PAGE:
Mammalian embryogenesis

Mammalian embryogenesis is the process of cell division and cellular differentiation during early prenatal development which leads to the development of a mammalian embryo.

Difference from embryogenesis of lower chordatesEdit

Due to the fact that placental mammals and marsupials nourish their developing embryos via the placenta, the ovum in these species does not contain significant amounts of yolk, and the yolk sac in the embryo is relatively small in size, in comparison with both the size of the embryo itself and the size of yolk sac in embryos of comparable developmental age from lower chordates. The fact that an embryo in both placental mammals and marsupials undergoes the process of implantation, and forms the chorion with its chorionic villi, and later the placenta and umbilical cord, is also a difference from lower chordates.[1]

The difference between a mammalian embryo and an embryo of a lower chordate animal is evident starting from blastula stage. Due to that fact, the developing mammalian embryo at this stage is called a blastocyst, not a blastula, which is more generic term.

There are also several other differences from embryogenesis in lower chordates. One such difference is that in mammalian embryos development of the central nervous system and especially the brain tends to begin at earlier stages of embryonic development and to yield more structurally advanced brain at each stage, in comparison with lower chordates.[2] The evolutionary reason for such a change likely was that the advanced and structurally complex brain, characteristic of mammals, requires more time to develop, but the maximum time spent in utero is limited by other factors, such as relative size of the final fetus to the mother (ability of the fetus to pass mother's genital tract to be born), limited resources for the mother to nourish herself and her fetus, etc. Thus, to develop such a complex and advanced brain in the end, the mammalian embryo needed to start this process earlier and to perform it faster.[3]

Another difference is that during the development of embryonic genitourinary tract, in case of female embryo of placental and marsupial mammals, the uterus is formed, a structure that neither monotremata nor lower chordates have. In every case, including monotremata embryos, the milk glands also develop.[4]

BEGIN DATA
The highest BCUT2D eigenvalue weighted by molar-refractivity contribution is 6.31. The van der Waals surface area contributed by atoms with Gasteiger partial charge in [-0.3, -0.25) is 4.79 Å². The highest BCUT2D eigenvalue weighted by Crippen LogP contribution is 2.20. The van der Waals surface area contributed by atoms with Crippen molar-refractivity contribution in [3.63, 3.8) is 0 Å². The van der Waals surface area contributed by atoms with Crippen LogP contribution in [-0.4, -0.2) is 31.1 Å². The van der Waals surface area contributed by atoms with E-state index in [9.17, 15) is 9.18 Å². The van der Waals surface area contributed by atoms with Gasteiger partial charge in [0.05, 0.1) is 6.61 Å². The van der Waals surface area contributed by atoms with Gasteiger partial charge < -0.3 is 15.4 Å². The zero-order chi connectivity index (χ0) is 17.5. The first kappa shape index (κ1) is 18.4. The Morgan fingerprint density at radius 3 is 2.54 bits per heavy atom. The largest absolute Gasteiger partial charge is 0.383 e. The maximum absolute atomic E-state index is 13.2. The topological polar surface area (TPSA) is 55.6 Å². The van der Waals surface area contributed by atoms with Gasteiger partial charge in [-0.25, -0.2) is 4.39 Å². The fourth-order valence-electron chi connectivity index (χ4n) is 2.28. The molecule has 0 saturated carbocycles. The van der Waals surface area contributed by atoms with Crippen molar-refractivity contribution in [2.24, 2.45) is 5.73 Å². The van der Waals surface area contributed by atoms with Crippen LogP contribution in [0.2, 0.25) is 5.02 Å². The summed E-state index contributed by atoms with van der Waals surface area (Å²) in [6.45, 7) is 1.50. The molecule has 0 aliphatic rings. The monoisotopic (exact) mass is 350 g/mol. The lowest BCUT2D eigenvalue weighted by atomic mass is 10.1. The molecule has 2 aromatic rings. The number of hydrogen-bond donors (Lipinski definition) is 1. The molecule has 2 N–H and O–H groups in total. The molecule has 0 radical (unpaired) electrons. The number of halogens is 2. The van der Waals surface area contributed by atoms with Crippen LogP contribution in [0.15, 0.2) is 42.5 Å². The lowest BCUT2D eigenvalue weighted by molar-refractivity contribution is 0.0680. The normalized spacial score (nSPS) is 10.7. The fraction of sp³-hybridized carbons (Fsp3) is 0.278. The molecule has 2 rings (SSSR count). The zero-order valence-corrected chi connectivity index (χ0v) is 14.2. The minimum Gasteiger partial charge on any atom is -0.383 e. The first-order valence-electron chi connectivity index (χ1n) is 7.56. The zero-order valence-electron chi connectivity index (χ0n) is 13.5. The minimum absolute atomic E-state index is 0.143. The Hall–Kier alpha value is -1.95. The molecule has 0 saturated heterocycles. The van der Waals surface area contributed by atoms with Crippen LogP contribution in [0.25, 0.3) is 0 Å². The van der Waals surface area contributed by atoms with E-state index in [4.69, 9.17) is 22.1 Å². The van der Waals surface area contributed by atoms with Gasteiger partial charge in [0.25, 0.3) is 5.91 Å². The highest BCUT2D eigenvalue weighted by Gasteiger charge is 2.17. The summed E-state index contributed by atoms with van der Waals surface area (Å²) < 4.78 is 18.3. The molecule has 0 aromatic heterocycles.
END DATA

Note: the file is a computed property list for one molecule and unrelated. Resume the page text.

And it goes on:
Difference from human embryogenesisEdit

Most mammals develop similarly to Homo sapiens; during the earliest stages of development, the embryo is largely indistinguishable from another mammal. However, there are phenomena found in human beings not found in all other mammals, as well as phenomena occurring in other mammals, but not in humans.


Mammals do not necessarily have the same human chorionic gonadotropin released from their embryo.[5]

Non-human mammalsEdit

The anatomy of the area surrounding an embryo or fetus, however, is different in litter-bearing animals compared to humans: each unborn animal is surrounded by placental tissue and is lodged along one of two long uterine horns rather than in the center of the pear-shaped uterus found in a human female.[6]

See alsoEdit


  1. ^ Gilbert SF (2000). "Early Mammalian Development". Developmental Biology (6th ed.). Sunderland (MA): Sinauer Associates.
  2. ^ Koch L (2014-12-18). "Development: Cell fate decisions in mammalian embryogenesis". Nature Reviews Genetics. 16: 5. doi:10.1038/nrg3882.
  3. ^ Mercola M, Stiles CD (March 1988). "Growth factor superfamilies and mammalian embryogenesis". Development. 102 (3): 451–60. PMID 3053123.
  4. ^ "Mammalian Development". Developmental Biology Interactive. Georgia Institute of Technology. Retrieved 2019-03-15.
  5. ^ Findlay JK, Gear ML, Illingworth PJ, Junk SM, Kay G, Mackerras AH, Pope A, Rothenfluh HS, Wilton L (April 2007). "Human embryo: a biological definition". Human Reproduction. 22 (4): 905–11. doi:10.1093/humrep/del467. PMID 17178746.
  6. ^ Yoshinaga K (August 2013). "A sequence of events in the uterus prior to implantation in the mouse". Journal of Assisted Reproduction and Genetics. 30 (8): 1017–22. doi:10.1007/s10815-013-0093-z. PMC 3790116. PMID 24052329.

External linksEdit